A driver who crashed into a home, killing one and injuring five. An elderly driver who crashed into a medical building, sending two people to the hospital. A driver who pinned a man to the wall in his living room after running a stop sign and crashing into the man’s home. A drunk driver who crashed into a restaurant before being sent to jail. While these might sound like uncommon occurrences, these are all accidents that recently happened over the span of just a few weeks in Florida.
So, how do drivers crash into buildings? While there are several possible factors, distractions are among the most common. Distracted driving is a leading cause of all types of car accidents in Florida—including accidents involving collisions with buildings and other stationary objects.
Common Driver Distractions That Lead To Collisions with Buildings
Lots of people drive while distracted. According to the National Safety Council (NSC), as many as two-thirds of all drivers in the U.S. admit to using their phones behind the wheel. This includes distracted driving behaviors such as:
- Making phone calls while driving
- Sending and reading text messages while driving
- Sending and receiving emails while driving
- Scrolling social media while driving
- Setting and following GPS navigation directions
- Taking photos or videos while driving
Of course, cell phones are not the only source of distraction behind the wheel. Accidents involving cars crashing into buildings can result from various other types of distractions as well. Along with cell phone use, other common forms of distracted driving include:
- Eating and drinking behind the wheel
- Grooming behind the wheel
- Using in-car infotainment systems behind the wheel
- Talking to passengers in the car
- Looking at objects and incidents outside of the vehicle (rubbernecking)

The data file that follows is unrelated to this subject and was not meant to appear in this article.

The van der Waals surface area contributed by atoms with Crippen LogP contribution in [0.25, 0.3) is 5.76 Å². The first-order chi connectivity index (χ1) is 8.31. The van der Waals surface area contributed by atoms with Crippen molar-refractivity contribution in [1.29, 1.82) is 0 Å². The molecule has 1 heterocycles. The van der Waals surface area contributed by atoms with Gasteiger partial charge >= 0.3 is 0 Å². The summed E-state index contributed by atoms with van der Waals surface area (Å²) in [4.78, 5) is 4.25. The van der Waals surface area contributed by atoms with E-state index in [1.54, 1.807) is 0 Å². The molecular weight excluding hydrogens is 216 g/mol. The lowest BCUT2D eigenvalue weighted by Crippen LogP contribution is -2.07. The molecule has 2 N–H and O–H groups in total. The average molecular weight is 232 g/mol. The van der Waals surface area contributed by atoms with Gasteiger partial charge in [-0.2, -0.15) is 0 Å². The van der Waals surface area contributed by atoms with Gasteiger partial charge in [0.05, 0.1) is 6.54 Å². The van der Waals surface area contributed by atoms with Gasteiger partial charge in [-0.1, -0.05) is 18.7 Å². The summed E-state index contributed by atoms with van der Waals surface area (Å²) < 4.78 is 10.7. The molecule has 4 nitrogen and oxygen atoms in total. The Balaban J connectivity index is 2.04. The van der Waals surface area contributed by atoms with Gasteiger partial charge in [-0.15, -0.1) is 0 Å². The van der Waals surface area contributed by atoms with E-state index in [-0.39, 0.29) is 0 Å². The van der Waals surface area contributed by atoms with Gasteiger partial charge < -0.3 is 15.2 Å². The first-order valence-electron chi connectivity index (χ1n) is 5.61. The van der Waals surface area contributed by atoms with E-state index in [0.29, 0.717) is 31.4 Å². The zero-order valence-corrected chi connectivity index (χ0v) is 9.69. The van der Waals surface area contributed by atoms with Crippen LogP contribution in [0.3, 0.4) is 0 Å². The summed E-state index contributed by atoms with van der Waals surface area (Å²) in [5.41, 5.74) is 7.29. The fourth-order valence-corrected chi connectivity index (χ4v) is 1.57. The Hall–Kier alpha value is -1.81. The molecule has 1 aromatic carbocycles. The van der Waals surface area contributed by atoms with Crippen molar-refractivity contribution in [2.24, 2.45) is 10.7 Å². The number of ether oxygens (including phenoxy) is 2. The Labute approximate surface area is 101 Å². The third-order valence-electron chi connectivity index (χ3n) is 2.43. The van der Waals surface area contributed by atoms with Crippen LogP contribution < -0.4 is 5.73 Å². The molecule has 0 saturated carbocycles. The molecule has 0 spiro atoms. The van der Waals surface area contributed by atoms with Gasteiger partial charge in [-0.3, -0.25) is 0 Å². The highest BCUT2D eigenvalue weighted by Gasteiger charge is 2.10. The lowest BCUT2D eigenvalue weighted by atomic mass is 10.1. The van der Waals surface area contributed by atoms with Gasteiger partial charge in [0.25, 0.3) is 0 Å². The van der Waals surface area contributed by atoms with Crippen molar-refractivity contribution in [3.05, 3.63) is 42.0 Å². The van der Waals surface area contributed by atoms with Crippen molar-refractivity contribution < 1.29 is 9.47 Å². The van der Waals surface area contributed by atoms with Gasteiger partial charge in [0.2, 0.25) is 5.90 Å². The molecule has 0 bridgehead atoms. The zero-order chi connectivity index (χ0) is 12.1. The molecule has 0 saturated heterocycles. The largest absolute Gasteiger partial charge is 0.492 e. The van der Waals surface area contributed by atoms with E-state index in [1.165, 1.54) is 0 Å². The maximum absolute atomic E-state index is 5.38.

All of these factors can (and, more often than you might expect, do) lead to collisions with buildings. When traveling at ordinary speeds of 25 mph to 45 mph, a vehicle can go hundreds of feet in a matter of seconds. If a driver is distracted by his or her surroundings, his or her phone, or something else in the vehicle, this is more than enough time to create a dangerous situation. When a driver is engrossed in something other than the task at hand, crashing into a building on the side of the road is a very real possibility.
Why Don’t Distracted Drivers See (and Try To Avoid) Buildings?
Buildings on the side of the road are not difficult to see. Even if you are paying attention to the road ahead, you can always see buildings in your peripheral vision. So, why don’t distracted drivers see (and try to avoid) buildings?
The answer is fairly simple. As the NSC bluntly states, “multitasking is a myth.” As it explains further, “Your brain can’t process two things at once. It switches attention from one task to another.”
In other words, when drivers are focused on their phones or other distractions, they aren’t focused on avoiding accidents—whether with cars, pedestrians or buildings. Studies have shown that distractions impede drivers’ abilities in three equally important ways: